Lawmakers seek funding for Maine’s first public defenders

Committee proposes a dispatchable unit of defense lawyers to work on cases in underserved rural courts.

by | March 27, 2022

Lawmakers are making a second attempt at hiring Maine's first public defenders after Gov. Janet Mills left $20 million unallocated for lawmakers to distribute across state programs in her supplemental budget and proposed change package. Photo by Samantha Hogan.

Lawmakers are making a second attempt at hiring Maine’s first public defenders with a $8.1 million proposal to the state budget committee.

Gov. Janet Mills left $20 million unallocated for lawmakers to distribute across all state programs in her supplemental budget and proposed change package after a positive state revenue forecast. The state Judiciary Committee is recommending 40% go to the Maine Commission on Indigent Legal Services, or MCILS.

“We’re right now in the process of looking at all that additional revenue and deciding how to react to the governor’s proposals, so this will be in the mix,” said Rep. Teresa Pierce, the House chair of Appropriations and Financial Affairs. “… We all know how important MCILS is to anyone who wants justice in our state.”

The Legislature added $18.5 million to MCILS’s budget last year to hire employees and increase the hourly reimbursement of court-appointed attorneys for the first time since 2015. Lawmakers will ask to raise the rate again from $80 to $100 an hour at a cost of $4.6 million.

Pierce anticipated MCILS would seek additional money this year, but she could not gauge the interest of the Appropriations committee to dedicate more money to it at this time, she said.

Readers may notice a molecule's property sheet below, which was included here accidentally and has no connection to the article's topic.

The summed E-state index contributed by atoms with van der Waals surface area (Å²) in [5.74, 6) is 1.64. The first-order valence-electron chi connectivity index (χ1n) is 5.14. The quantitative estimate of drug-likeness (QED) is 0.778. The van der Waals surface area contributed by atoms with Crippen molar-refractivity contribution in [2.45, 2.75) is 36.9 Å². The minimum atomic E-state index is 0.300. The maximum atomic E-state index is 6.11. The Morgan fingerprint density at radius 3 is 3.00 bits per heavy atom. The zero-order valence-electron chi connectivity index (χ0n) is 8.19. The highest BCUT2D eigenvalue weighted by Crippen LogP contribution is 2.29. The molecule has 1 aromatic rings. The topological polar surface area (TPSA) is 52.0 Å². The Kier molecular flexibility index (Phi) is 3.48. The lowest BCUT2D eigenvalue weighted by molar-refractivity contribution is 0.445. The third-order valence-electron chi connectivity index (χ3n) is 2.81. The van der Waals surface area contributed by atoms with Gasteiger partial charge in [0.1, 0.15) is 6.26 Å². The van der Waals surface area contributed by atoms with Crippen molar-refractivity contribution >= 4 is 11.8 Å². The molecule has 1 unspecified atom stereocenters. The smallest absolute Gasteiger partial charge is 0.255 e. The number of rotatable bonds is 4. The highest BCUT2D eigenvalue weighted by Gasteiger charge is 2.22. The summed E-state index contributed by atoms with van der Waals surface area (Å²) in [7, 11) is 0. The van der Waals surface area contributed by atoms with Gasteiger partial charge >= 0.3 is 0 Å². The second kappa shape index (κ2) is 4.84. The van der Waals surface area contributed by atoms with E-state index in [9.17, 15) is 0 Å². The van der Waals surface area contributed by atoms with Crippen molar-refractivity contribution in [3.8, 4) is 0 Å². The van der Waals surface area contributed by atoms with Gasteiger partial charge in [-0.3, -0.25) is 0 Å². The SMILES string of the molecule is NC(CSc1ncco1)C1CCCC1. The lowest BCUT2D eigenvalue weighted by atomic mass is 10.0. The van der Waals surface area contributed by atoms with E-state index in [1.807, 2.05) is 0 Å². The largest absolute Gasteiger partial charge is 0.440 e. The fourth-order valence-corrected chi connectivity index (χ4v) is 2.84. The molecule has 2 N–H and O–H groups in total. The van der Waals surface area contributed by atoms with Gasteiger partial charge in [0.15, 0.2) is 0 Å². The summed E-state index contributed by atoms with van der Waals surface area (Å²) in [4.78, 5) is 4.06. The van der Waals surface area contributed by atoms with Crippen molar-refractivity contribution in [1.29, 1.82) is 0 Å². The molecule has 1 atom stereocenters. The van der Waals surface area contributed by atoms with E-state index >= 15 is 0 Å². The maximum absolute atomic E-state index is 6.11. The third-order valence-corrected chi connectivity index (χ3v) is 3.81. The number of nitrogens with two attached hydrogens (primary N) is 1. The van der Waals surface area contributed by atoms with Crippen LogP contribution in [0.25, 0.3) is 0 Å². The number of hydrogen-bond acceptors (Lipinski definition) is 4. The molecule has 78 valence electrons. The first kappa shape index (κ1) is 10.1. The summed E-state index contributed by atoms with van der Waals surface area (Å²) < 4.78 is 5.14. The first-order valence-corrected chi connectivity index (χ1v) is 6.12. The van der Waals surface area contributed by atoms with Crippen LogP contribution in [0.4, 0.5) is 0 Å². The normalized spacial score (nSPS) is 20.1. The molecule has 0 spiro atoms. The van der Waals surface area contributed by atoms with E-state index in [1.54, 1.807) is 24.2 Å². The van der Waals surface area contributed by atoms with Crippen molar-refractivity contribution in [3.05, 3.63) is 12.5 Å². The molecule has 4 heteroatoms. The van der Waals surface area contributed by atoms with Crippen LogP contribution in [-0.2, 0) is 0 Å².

Providing lawyers to criminal defendants who cannot afford to hire their own attorney is one of a few services Maine is required to offer by the state and federal constitutions. Maine is the only state that employs no public defenders and relies exclusively on private attorneys appointed by the court.

Democrats, Republicans and an Independent on the Judiciary Committee unanimously supported a $966,000 proposal from MCILS Executive Director Justin Andrus to hire the state’s first five public defenders that would be dispatchable to rural courts underserved by court-appointed attorneys. 

Recently, regional shortages of available lawyers in Aroostook and Washington counties have required MCILS to assign lawyers from other parts of the state to indigent defendants, Andrus said.

“We’re going to provide all of the information that we’ve gathered in our work on this issue, the fact that there are real concerns about adequate representation in rural parts of Maine simply because there aren’t the attorneys available to be on the roster to do the work,” said Sen. Anne Carney (D-Cape Elizabeth), a lawyer who chairs the Judiciary Committee.

Committee Democrats also recommended spending nearly $1.7 million to open a public defender office for Kennebec and Somerset counties. Rep. Jeff Evangelos (I-Friendship) joined committee Democrats in support of prioritizing the initiative be funded starting Oct. 1. 

Legislation to open the state’s first trial-level public defender office unanimously passed the state House and Senate but has sat unfunded on the Special Appropriations Table since last year.